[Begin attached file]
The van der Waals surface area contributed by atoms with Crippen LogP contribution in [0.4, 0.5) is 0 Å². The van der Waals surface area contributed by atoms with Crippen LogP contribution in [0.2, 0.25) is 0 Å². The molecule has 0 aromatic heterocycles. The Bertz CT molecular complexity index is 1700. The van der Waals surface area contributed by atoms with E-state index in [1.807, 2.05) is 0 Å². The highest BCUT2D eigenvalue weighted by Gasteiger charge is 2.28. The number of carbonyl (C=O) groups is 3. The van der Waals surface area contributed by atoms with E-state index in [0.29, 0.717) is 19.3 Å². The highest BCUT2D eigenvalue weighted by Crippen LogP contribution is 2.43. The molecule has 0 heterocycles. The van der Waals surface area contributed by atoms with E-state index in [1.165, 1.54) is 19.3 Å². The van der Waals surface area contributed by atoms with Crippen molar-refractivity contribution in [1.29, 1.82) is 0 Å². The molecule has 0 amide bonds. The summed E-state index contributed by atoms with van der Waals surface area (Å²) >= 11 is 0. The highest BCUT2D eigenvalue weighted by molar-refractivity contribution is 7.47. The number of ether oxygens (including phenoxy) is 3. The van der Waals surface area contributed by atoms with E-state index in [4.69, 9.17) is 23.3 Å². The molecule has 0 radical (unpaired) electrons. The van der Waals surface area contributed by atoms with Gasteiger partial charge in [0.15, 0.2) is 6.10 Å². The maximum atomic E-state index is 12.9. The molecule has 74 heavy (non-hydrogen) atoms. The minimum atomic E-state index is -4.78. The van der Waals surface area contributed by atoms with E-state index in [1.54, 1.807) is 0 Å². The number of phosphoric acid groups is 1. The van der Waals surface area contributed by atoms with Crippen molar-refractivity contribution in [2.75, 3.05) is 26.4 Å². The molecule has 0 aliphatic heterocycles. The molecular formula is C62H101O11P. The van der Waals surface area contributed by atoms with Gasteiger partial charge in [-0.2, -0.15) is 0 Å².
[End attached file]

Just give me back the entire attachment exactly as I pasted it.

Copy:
The van der Waals surface area contributed by atoms with Crippen LogP contribution in [0.4, 0.5) is 0 Å². The van der Waals surface area contributed by atoms with Crippen LogP contribution in [0.2, 0.25) is 0 Å². The molecule has 0 aromatic heterocycles. The Bertz CT molecular complexity index is 1700. The van der Waals surface area contributed by atoms with E-state index in [1.807, 2.05) is 0 Å². The highest BCUT2D eigenvalue weighted by Gasteiger charge is 2.28. The number of carbonyl (C=O) groups is 3. The van der Waals surface area contributed by atoms with E-state index in [0.29, 0.717) is 19.3 Å². The highest BCUT2D eigenvalue weighted by Crippen LogP contribution is 2.43. The molecule has 0 heterocycles. The van der Waals surface area contributed by atoms with E-state index in [1.165, 1.54) is 19.3 Å². The van der Waals surface area contributed by atoms with Crippen molar-refractivity contribution in [1.29, 1.82) is 0 Å². The molecule has 0 amide bonds. The summed E-state index contributed by atoms with van der Waals surface area (Å²) >= 11 is 0. The highest BCUT2D eigenvalue weighted by molar-refractivity contribution is 7.47. The number of ether oxygens (including phenoxy) is 3. The van der Waals surface area contributed by atoms with E-state index in [4.69, 9.17) is 23.3 Å². The molecule has 0 radical (unpaired) electrons. The van der Waals surface area contributed by atoms with Gasteiger partial charge in [0.15, 0.2) is 6.10 Å². The maximum atomic E-state index is 12.9. The molecule has 74 heavy (non-hydrogen) atoms. The minimum atomic E-state index is -4.78. The van der Waals surface area contributed by atoms with E-state index in [1.54, 1.807) is 0 Å². The number of phosphoric acid groups is 1. The van der Waals surface area contributed by atoms with Crippen molar-refractivity contribution in [2.75, 3.05) is 26.4 Å². The molecule has 0 aliphatic heterocycles. The molecular formula is C62H101O11P. The van der Waals surface area contributed by atoms with Gasteiger partial charge in [-0.2, -0.15) is 0 Å².